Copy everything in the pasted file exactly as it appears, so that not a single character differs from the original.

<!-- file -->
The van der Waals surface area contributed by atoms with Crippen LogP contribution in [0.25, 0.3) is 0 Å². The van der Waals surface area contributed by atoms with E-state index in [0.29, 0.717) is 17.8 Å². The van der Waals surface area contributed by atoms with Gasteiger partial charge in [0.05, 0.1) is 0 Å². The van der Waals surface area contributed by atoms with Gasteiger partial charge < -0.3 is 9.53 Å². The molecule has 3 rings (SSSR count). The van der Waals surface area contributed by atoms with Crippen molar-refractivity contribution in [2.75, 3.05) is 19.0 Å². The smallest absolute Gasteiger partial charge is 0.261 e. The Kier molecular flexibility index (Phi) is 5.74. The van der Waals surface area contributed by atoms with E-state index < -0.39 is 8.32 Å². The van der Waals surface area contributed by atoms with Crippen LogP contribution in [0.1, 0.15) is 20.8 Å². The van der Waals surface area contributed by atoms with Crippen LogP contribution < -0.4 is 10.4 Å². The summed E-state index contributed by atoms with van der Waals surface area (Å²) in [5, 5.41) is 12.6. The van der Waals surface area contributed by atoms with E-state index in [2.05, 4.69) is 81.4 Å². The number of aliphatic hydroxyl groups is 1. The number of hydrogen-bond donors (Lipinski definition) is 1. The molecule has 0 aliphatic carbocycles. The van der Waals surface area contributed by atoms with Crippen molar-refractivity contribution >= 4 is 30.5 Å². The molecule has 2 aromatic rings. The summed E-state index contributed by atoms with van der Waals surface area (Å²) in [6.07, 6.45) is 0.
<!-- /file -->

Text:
The van der Waals surface area contributed by atoms with Crippen LogP contribution in [0.25, 0.3) is 0 Å². The van der Waals surface area contributed by atoms with E-state index in [0.29, 0.717) is 17.8 Å². The van der Waals surface area contributed by atoms with Gasteiger partial charge in [0.05, 0.1) is 0 Å². The van der Waals surface area contributed by atoms with Gasteiger partial charge < -0.3 is 9.53 Å². The molecule has 3 rings (SSSR count). The van der Waals surface area contributed by atoms with Crippen molar-refractivity contribution in [2.75, 3.05) is 19.0 Å². The smallest absolute Gasteiger partial charge is 0.261 e. The Kier molecular flexibility index (Phi) is 5.74. The van der Waals surface area contributed by atoms with E-state index < -0.39 is 8.32 Å². The van der Waals surface area contributed by atoms with Crippen LogP contribution in [0.1, 0.15) is 20.8 Å². The van der Waals surface area contributed by atoms with Crippen LogP contribution < -0.4 is 10.4 Å². The summed E-state index contributed by atoms with van der Waals surface area (Å²) in [5, 5.41) is 12.6. The van der Waals surface area contributed by atoms with E-state index in [2.05, 4.69) is 81.4 Å². The number of aliphatic hydroxyl groups is 1. The number of hydrogen-bond donors (Lipinski definition) is 1. The molecule has 0 aliphatic carbocycles. The van der Waals surface area contributed by atoms with Crippen molar-refractivity contribution >= 4 is 30.5 Å². The molecule has 2 aromatic rings. The summed E-state index contributed by atoms with van der Waals surface area (Å²) in [6.07, 6.45) is 0.